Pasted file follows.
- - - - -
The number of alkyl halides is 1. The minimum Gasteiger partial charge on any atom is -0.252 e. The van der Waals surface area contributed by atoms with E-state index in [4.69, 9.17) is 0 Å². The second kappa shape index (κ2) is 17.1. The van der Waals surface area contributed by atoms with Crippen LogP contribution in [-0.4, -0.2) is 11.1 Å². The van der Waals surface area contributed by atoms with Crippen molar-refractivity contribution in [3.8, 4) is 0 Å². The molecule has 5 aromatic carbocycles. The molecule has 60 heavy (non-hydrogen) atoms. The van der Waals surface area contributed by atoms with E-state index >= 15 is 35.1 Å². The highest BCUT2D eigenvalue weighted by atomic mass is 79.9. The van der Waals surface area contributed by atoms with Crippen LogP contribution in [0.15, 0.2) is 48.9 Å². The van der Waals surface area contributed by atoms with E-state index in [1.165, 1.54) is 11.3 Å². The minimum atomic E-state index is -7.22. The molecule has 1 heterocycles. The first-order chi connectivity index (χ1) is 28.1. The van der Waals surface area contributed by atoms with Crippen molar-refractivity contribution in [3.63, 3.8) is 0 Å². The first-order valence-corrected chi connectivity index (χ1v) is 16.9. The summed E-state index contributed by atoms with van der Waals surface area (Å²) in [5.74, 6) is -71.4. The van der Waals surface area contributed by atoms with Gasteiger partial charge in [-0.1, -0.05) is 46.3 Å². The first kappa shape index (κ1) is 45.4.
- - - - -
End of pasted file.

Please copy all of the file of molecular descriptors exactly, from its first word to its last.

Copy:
The number of alkyl halides is 1. The minimum Gasteiger partial charge on any atom is -0.252 e. The van der Waals surface area contributed by atoms with E-state index in [4.69, 9.17) is 0 Å². The second kappa shape index (κ2) is 17.1. The van der Waals surface area contributed by atoms with Crippen LogP contribution in [-0.4, -0.2) is 11.1 Å². The van der Waals surface area contributed by atoms with Crippen molar-refractivity contribution in [3.8, 4) is 0 Å². The molecule has 5 aromatic carbocycles. The molecule has 60 heavy (non-hydrogen) atoms. The van der Waals surface area contributed by atoms with E-state index >= 15 is 35.1 Å². The highest BCUT2D eigenvalue weighted by atomic mass is 79.9. The van der Waals surface area contributed by atoms with Crippen LogP contribution in [0.15, 0.2) is 48.9 Å². The van der Waals surface area contributed by atoms with E-state index in [1.165, 1.54) is 11.3 Å². The minimum atomic E-state index is -7.22. The molecule has 1 heterocycles. The first-order chi connectivity index (χ1) is 28.1. The van der Waals surface area contributed by atoms with Crippen molar-refractivity contribution in [3.63, 3.8) is 0 Å². The first-order valence-corrected chi connectivity index (χ1v) is 16.9. The summed E-state index contributed by atoms with van der Waals surface area (Å²) in [5.74, 6) is -71.4. The van der Waals surface area contributed by atoms with Gasteiger partial charge in [-0.1, -0.05) is 46.3 Å². The first kappa shape index (κ1) is 45.4.